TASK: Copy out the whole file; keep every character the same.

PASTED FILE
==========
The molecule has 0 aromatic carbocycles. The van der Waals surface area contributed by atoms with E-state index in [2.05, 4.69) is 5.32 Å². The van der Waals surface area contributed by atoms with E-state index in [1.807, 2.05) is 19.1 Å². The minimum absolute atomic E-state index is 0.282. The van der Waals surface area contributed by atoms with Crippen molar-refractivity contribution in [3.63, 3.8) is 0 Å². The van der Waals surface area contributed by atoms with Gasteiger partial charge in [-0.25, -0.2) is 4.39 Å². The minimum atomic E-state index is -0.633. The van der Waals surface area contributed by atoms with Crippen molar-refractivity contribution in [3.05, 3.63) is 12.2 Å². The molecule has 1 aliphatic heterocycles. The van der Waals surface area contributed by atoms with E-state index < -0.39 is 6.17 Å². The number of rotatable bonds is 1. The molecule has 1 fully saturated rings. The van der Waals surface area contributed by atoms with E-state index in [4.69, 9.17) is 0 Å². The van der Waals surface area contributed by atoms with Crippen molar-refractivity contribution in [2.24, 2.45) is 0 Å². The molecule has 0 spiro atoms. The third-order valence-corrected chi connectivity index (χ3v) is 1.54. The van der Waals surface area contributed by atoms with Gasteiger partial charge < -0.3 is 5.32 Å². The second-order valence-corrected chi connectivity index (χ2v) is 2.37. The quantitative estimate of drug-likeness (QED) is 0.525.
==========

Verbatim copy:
The molecule has 0 aromatic carbocycles. The van der Waals surface area contributed by atoms with E-state index in [2.05, 4.69) is 5.32 Å². The van der Waals surface area contributed by atoms with E-state index in [1.807, 2.05) is 19.1 Å². The minimum absolute atomic E-state index is 0.282. The van der Waals surface area contributed by atoms with Crippen molar-refractivity contribution in [3.63, 3.8) is 0 Å². The van der Waals surface area contributed by atoms with Gasteiger partial charge in [-0.25, -0.2) is 4.39 Å². The minimum atomic E-state index is -0.633. The van der Waals surface area contributed by atoms with Crippen molar-refractivity contribution in [3.05, 3.63) is 12.2 Å². The molecule has 1 aliphatic heterocycles. The van der Waals surface area contributed by atoms with E-state index < -0.39 is 6.17 Å². The number of rotatable bonds is 1. The molecule has 1 fully saturated rings. The van der Waals surface area contributed by atoms with E-state index in [4.69, 9.17) is 0 Å². The van der Waals surface area contributed by atoms with Crippen molar-refractivity contribution in [2.24, 2.45) is 0 Å². The molecule has 0 spiro atoms. The third-order valence-corrected chi connectivity index (χ3v) is 1.54. The van der Waals surface area contributed by atoms with Gasteiger partial charge < -0.3 is 5.32 Å². The second-order valence-corrected chi connectivity index (χ2v) is 2.37. The quantitative estimate of drug-likeness (QED) is 0.525.